Scotland Invites Manufacturers to Homeport at Floating Wind Port Cluster

Scotland’s Highlands and Islands Enterprise (HIE) has partnered with Scottish Development International (SDI) and the Department for International Trade (DIT) to launch a global initiative to attract overseas manufacturing companies of scale to the Scottish Floating Wind Port Cluster.

Image for illustrative purpose only; Kincardine Floating Wind Farm in Scotland; Source: Cobra Group / Principle Power

The main target of this international initiative under the DIT’s High Potential Opportunities (HPO) programme is to attract inward investors from across the globe to help manufacture the main components for future floating wind projects offshore Scotland.

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The Scottish Floating Wind Port Cluster comprises the ports in the Cromarty and Moray Firths identified through the Strategic Investment Assessment report which came out in December 2021.

This independent report, commissioned by the Scottish Government and led by University of Strathclyde Principal, Professor Sir Jim McDonald, identified the ports in the Cromarty and Moray Firths – Port of Nigg, Port of Cromarty Firth, Ardersier Port, and the Port of Inverness – as the nucleus of the cluster.

Companies interested in manufacturing substructures, up to 100 metres in diameter and anywhere from 3,000-6,000 tonnes in weight, along with the various other components required, will be invited to visit these ports and engage with HIE and the Scottish Government to explore the potential for creating a floating wind manufacturing hub in the Highlands.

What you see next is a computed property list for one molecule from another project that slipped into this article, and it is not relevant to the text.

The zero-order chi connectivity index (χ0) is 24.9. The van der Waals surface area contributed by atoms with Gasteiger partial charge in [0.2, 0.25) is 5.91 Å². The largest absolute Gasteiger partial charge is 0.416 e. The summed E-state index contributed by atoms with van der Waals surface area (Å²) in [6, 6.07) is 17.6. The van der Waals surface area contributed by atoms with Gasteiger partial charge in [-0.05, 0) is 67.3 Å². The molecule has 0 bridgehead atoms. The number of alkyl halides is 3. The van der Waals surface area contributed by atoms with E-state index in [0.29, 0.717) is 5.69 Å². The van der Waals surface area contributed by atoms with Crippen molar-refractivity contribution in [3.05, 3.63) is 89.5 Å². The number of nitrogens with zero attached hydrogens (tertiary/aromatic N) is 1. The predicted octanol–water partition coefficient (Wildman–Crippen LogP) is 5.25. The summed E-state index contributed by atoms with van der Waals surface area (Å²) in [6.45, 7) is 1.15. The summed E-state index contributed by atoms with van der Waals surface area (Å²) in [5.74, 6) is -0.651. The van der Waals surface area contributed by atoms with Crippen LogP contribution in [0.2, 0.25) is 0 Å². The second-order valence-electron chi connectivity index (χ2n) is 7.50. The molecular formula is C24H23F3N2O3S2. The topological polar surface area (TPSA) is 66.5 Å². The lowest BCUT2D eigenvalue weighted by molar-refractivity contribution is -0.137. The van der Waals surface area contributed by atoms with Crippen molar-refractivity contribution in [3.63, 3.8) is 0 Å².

The overseas manufacturing companies will also be invited to engage directly with the Scottish supply chain through the HIE-led DeepWind offshore wind cluster, and its 700 members.

The Scottish Floating Wind Port Cluster is also expected to be the focus of significant job creation as the floating wind industry develops in Scotland to deliver the projects in the ScotWind leasing round as well as the latest round aimed at decarbonising the oil and gas facilities in the North Sea, the Innovation and Targeted Oil and Gas (INTOG) round.

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With 15 GW of floating wind in the ScotWind round, 5 GW in the INTOG round, and a further potential 2 GW coming from the ScotWind Clearing Round, Scotland will have the largest floating wind market in the world.

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This 22 GW of floating wind will require over 1,200 floating substructures, almost five times more structures than delivered by the Oil and Gas Industry in the whole of the North Sea in the last four decades.

”Floating wind is the most significant opportunity to come to the Highland and Islands of Scotland since the development of oil and gas in the North Sea kicked off in the 1970s. These huge floating power stations will create thousands of long-term jobs in some of the most fragile areas of our economy and help us make the transition from fossil fuels to a more sustainable energy mix,” Stuart Black, CEO of HIE, said.

”The Highlands and Islands is in a prime position to capitalise on this massive opportunity, thanks to significant private and public investment in our ports over several years, transferrable skills and expertise from those working in the oil and gas sector, and an active and innovative supply chain across the region.”

Scotland is home to two of the three operating commercial floating wind farms, the 30 MW Hywind Scotland and the 50 MW Kincardine.

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